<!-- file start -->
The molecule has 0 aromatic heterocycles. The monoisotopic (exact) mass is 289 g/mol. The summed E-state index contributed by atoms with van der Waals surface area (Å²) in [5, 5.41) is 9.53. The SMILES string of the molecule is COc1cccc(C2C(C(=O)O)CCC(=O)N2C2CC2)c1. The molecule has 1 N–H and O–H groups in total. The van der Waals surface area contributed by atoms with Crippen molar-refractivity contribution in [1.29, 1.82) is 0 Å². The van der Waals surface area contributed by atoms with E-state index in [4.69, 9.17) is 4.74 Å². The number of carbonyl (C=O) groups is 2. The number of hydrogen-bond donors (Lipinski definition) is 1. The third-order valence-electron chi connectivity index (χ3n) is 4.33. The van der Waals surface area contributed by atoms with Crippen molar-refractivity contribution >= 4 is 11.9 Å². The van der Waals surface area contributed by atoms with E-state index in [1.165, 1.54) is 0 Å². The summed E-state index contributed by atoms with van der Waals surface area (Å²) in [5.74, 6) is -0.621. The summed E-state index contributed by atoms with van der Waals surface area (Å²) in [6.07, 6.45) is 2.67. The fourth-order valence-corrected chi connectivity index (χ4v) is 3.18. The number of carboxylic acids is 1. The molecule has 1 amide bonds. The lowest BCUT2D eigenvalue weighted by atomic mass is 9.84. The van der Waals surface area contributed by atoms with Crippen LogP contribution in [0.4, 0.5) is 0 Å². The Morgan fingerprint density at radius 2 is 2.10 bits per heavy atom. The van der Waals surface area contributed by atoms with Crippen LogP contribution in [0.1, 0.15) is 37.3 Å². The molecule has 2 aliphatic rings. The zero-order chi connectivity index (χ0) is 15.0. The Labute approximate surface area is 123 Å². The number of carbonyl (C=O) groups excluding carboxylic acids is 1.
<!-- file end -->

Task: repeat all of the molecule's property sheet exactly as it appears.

The molecule has 0 aromatic heterocycles. The monoisotopic (exact) mass is 289 g/mol. The summed E-state index contributed by atoms with van der Waals surface area (Å²) in [5, 5.41) is 9.53. The SMILES string of the molecule is COc1cccc(C2C(C(=O)O)CCC(=O)N2C2CC2)c1. The molecule has 1 N–H and O–H groups in total. The van der Waals surface area contributed by atoms with Crippen molar-refractivity contribution in [1.29, 1.82) is 0 Å². The van der Waals surface area contributed by atoms with E-state index in [4.69, 9.17) is 4.74 Å². The number of carbonyl (C=O) groups is 2. The number of hydrogen-bond donors (Lipinski definition) is 1. The third-order valence-electron chi connectivity index (χ3n) is 4.33. The van der Waals surface area contributed by atoms with Crippen molar-refractivity contribution >= 4 is 11.9 Å². The van der Waals surface area contributed by atoms with E-state index in [1.165, 1.54) is 0 Å². The summed E-state index contributed by atoms with van der Waals surface area (Å²) in [5.74, 6) is -0.621. The summed E-state index contributed by atoms with van der Waals surface area (Å²) in [6.07, 6.45) is 2.67. The fourth-order valence-corrected chi connectivity index (χ4v) is 3.18. The number of carboxylic acids is 1. The molecule has 1 amide bonds. The lowest BCUT2D eigenvalue weighted by atomic mass is 9.84. The van der Waals surface area contributed by atoms with Crippen LogP contribution in [0.4, 0.5) is 0 Å². The Morgan fingerprint density at radius 2 is 2.10 bits per heavy atom. The van der Waals surface area contributed by atoms with Crippen LogP contribution in [0.1, 0.15) is 37.3 Å². The molecule has 2 aliphatic rings. The zero-order chi connectivity index (χ0) is 15.0. The Labute approximate surface area is 123 Å². The number of carbonyl (C=O) groups excluding carboxylic acids is 1.